New data shows that efficiency efforts in advanced countries saved more energy over the last decade than the entire United States consumed in 2011.
The raw information was provided by the International Energy Agency’s Energy Efficiency Market Report 2014, the second annual release after the report’s debut in 2013. The Carbon Brief then crunched the numbers to arrive at the final comparison.
The cumulative energy savings span 2001 to 2011, and include 18 major countries — such as the United States, the United Kingdom, France and Germany — examined by IEA’s report. All told, those savings added up to the approximate equivalent of using 1.7 billion metric tons of oil. That’s not only larger than all the energy the U.S. consumed in 2011, it also overtook China’s consumption that year, and significantly outpaced the European Union’s 2011 usage.
CREDIT: International Energy Agency / The Carbon Brief
“Energy efficiency is the invisible powerhouse in IEA countries and beyond, working behind the scenes to improve our energy security, lower our energy bills and move us closer to reaching our climate goals,” said IEA’s Executive Director Maria van der Hoeven at the Verona Efficiency Summit, where she unveiled the 2014 report.
Focusing in on the 11 member countries of IEA, their cumulative savings as of 2011 still surpassed the total consumption of Europe in that year, though it was a bit lower than the U.S. or China. “Energy efficiency savings in 11 IEA member countries were effectively displacing a continent’s energy demand,” the report noted.
In terms of individual reductions in energy use thanks to efficiency efforts and other changes, the biggest drops in total final consumption (TFC) of energy were seen in Sweden and the U.K. — though the U.S. also saw a modest reduction from 2001 to 2011. And among all 18 countries evaluated by IEA in the report, TFC was down five percent between 2001 and 2011, primarily thanks to efficiency investments.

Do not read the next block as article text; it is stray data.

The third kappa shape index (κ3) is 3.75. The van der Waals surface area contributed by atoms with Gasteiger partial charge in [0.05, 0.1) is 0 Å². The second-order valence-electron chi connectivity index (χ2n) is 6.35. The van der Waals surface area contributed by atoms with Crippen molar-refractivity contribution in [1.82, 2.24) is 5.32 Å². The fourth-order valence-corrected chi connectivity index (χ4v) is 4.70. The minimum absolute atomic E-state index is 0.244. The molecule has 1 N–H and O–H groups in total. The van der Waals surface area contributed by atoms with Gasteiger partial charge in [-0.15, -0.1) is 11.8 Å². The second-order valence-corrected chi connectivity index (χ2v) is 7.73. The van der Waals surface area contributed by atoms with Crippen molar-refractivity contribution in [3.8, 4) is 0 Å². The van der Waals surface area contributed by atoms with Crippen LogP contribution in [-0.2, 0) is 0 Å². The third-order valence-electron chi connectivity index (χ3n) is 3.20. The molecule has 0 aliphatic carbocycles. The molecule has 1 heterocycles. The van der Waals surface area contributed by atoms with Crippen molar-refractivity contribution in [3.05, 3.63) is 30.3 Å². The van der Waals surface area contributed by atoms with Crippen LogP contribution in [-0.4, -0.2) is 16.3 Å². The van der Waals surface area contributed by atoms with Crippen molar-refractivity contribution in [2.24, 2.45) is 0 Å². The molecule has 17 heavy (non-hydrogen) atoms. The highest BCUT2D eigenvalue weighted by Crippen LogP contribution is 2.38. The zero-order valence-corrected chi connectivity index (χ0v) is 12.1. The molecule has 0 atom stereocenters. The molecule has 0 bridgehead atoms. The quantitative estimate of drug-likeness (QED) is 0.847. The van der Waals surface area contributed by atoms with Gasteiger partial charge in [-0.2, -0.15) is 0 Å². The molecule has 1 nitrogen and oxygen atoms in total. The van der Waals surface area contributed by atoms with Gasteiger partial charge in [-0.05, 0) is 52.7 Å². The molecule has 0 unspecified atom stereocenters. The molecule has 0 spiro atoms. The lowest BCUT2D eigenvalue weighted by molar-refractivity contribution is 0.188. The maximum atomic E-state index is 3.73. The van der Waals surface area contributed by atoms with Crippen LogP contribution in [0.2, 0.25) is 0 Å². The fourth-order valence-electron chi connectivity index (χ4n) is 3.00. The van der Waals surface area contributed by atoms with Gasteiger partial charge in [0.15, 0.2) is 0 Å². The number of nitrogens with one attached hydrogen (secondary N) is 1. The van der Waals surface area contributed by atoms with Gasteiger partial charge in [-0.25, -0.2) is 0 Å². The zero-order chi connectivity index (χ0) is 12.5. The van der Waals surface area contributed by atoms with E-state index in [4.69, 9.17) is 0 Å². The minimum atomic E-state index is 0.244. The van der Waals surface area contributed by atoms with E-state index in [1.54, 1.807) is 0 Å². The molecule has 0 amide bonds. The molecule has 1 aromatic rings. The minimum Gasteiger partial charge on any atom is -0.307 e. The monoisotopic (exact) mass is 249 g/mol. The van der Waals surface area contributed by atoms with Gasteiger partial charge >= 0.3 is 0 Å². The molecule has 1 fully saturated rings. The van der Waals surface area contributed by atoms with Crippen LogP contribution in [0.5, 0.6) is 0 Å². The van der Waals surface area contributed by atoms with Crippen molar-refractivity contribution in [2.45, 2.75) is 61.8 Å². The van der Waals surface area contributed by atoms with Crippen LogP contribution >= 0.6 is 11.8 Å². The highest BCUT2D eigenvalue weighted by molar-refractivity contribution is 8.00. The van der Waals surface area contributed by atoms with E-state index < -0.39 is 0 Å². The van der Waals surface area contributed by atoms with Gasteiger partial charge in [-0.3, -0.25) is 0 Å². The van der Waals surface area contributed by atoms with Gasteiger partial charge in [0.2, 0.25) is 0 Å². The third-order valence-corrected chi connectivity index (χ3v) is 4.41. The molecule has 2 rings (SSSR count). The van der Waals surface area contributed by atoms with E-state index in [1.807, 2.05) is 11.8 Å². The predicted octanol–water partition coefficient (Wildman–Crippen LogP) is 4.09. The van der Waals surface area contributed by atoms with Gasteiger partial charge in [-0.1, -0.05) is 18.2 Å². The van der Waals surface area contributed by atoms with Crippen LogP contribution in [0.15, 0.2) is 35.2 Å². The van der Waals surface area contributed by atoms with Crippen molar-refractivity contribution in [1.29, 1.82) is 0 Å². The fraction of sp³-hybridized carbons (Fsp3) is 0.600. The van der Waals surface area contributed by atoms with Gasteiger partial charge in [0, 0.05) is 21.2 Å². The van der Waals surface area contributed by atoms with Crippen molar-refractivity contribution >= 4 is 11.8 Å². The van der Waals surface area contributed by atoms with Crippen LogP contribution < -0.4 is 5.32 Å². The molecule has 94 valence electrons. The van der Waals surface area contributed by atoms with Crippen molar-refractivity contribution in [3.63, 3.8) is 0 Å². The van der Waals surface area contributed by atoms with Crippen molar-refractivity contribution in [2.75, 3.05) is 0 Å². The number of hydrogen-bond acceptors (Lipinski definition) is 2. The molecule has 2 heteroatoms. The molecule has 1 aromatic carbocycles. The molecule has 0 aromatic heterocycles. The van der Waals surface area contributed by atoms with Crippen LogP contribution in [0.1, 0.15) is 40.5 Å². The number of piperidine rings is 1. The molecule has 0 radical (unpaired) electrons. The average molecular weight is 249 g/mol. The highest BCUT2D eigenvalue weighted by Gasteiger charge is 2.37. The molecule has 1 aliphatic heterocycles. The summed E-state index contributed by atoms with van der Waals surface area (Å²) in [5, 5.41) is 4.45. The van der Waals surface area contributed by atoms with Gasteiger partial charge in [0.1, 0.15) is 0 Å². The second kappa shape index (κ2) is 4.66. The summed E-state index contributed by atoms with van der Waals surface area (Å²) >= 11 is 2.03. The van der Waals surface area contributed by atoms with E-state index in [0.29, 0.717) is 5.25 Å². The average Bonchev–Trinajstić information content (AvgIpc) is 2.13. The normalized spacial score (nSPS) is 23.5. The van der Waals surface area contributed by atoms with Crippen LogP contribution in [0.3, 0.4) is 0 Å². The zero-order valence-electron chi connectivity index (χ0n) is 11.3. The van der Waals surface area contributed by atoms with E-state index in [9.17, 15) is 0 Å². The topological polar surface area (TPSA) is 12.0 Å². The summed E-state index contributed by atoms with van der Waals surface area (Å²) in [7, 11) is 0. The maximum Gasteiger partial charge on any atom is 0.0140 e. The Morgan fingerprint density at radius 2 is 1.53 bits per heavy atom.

CREDIT: International Energy Agency
A previous analysis that IEA released in September found that improvements in health outcomes, industrial productivity, and other benefits from energy efficiency can deliver savings that are several times the cost of the upgrades. It also determined that the total energy demand IEA’s member countries avoided in 2010 was bigger than the demand met by oil, coal, or any other single fuel source. That led the Agency to change energy efficiency’s nickname from the “hidden fuel” to the “first fuel.”
The new report also noted the boom in financing for energy efficiency. About 40 percent of the efforts are now financed with debt and equity, putting the financial market for energy efficiency somewhere around $120 billion per year. High tech industries have begun to enter the market with various services and products in a big way, and IEA estimated that total investment in the sector among its member countries hit $300 billion in 2011.
The Carbon Brief also dug into a recent report from the global investment bank HSBC, which broke down global efficiency markets by sector in 2012: well over $80 billion for new homes, almost $75 billion for insulating old homes, and over $50 billion for industrial efficiency, among other things.
“Energy efficiency is moving from a niche interest to an established market segment with increasing interest from institutional lenders and investors,” Van der Hoeven continued in her statement.
Since the 1970s, the United States and arguably much of the rest of the world have effectively broken the historical trend of energy consumption increasing in tandem with economic growth. The latter has kept going up while the former has plateaued. That means we’re figuring out how to do more with less; more wealth production for every unit of energy we use.
And because the rebound effect — the tendency of people to consume more energy as it becomes cheaper — tends to be much smaller than the total energy savings, energy efficiency is a crucial tool in reducing humanity’s carbon emissions. In projections IEA laid out for how the world can stay under 2°C of global warming, energy efficiency accounts for 40 percent of the emission reductions — the biggest single contributor.